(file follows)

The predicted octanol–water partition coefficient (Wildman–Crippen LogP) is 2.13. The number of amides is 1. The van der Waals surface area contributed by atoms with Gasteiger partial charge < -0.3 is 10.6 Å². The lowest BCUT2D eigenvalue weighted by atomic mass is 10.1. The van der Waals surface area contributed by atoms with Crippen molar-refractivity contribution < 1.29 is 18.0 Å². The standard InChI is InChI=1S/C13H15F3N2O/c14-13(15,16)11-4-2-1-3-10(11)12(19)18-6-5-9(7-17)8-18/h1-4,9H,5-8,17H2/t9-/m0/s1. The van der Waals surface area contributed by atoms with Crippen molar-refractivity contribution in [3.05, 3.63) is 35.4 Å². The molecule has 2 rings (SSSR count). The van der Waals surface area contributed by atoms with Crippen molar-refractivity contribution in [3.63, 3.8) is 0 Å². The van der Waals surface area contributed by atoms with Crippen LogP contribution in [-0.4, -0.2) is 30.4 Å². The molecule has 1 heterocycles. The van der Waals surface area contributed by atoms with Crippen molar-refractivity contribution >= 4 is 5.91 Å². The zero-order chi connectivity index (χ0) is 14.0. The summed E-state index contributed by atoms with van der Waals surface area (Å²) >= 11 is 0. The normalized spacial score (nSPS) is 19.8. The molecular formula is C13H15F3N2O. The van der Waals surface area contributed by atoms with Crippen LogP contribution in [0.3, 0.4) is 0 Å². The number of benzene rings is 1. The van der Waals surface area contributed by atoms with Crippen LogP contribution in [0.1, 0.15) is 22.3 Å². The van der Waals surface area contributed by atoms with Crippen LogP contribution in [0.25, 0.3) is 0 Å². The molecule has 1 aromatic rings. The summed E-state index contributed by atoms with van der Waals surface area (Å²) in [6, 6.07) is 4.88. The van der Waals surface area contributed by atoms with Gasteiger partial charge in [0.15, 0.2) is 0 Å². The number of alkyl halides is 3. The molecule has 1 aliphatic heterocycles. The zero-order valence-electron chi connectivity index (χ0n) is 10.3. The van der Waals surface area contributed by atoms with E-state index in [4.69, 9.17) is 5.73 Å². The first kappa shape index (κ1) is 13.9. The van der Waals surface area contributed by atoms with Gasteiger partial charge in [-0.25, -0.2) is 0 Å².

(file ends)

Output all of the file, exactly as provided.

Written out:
The predicted octanol–water partition coefficient (Wildman–Crippen LogP) is 2.13. The number of amides is 1. The van der Waals surface area contributed by atoms with Gasteiger partial charge < -0.3 is 10.6 Å². The lowest BCUT2D eigenvalue weighted by atomic mass is 10.1. The van der Waals surface area contributed by atoms with Crippen molar-refractivity contribution < 1.29 is 18.0 Å². The standard InChI is InChI=1S/C13H15F3N2O/c14-13(15,16)11-4-2-1-3-10(11)12(19)18-6-5-9(7-17)8-18/h1-4,9H,5-8,17H2/t9-/m0/s1. The van der Waals surface area contributed by atoms with Crippen molar-refractivity contribution in [3.05, 3.63) is 35.4 Å². The molecule has 2 rings (SSSR count). The van der Waals surface area contributed by atoms with Crippen molar-refractivity contribution in [3.63, 3.8) is 0 Å². The van der Waals surface area contributed by atoms with Crippen LogP contribution in [-0.4, -0.2) is 30.4 Å². The molecule has 1 heterocycles. The van der Waals surface area contributed by atoms with Crippen molar-refractivity contribution >= 4 is 5.91 Å². The zero-order chi connectivity index (χ0) is 14.0. The summed E-state index contributed by atoms with van der Waals surface area (Å²) >= 11 is 0. The normalized spacial score (nSPS) is 19.8. The molecular formula is C13H15F3N2O. The van der Waals surface area contributed by atoms with Crippen LogP contribution in [0.3, 0.4) is 0 Å². The number of benzene rings is 1. The van der Waals surface area contributed by atoms with Crippen LogP contribution in [0.1, 0.15) is 22.3 Å². The van der Waals surface area contributed by atoms with Crippen LogP contribution in [0.25, 0.3) is 0 Å². The molecule has 1 aromatic rings. The summed E-state index contributed by atoms with van der Waals surface area (Å²) in [6, 6.07) is 4.88. The van der Waals surface area contributed by atoms with Gasteiger partial charge in [0.15, 0.2) is 0 Å². The number of alkyl halides is 3. The molecule has 1 aliphatic heterocycles. The zero-order valence-electron chi connectivity index (χ0n) is 10.3. The van der Waals surface area contributed by atoms with E-state index in [4.69, 9.17) is 5.73 Å². The first kappa shape index (κ1) is 13.9. The van der Waals surface area contributed by atoms with Gasteiger partial charge in [-0.25, -0.2) is 0 Å².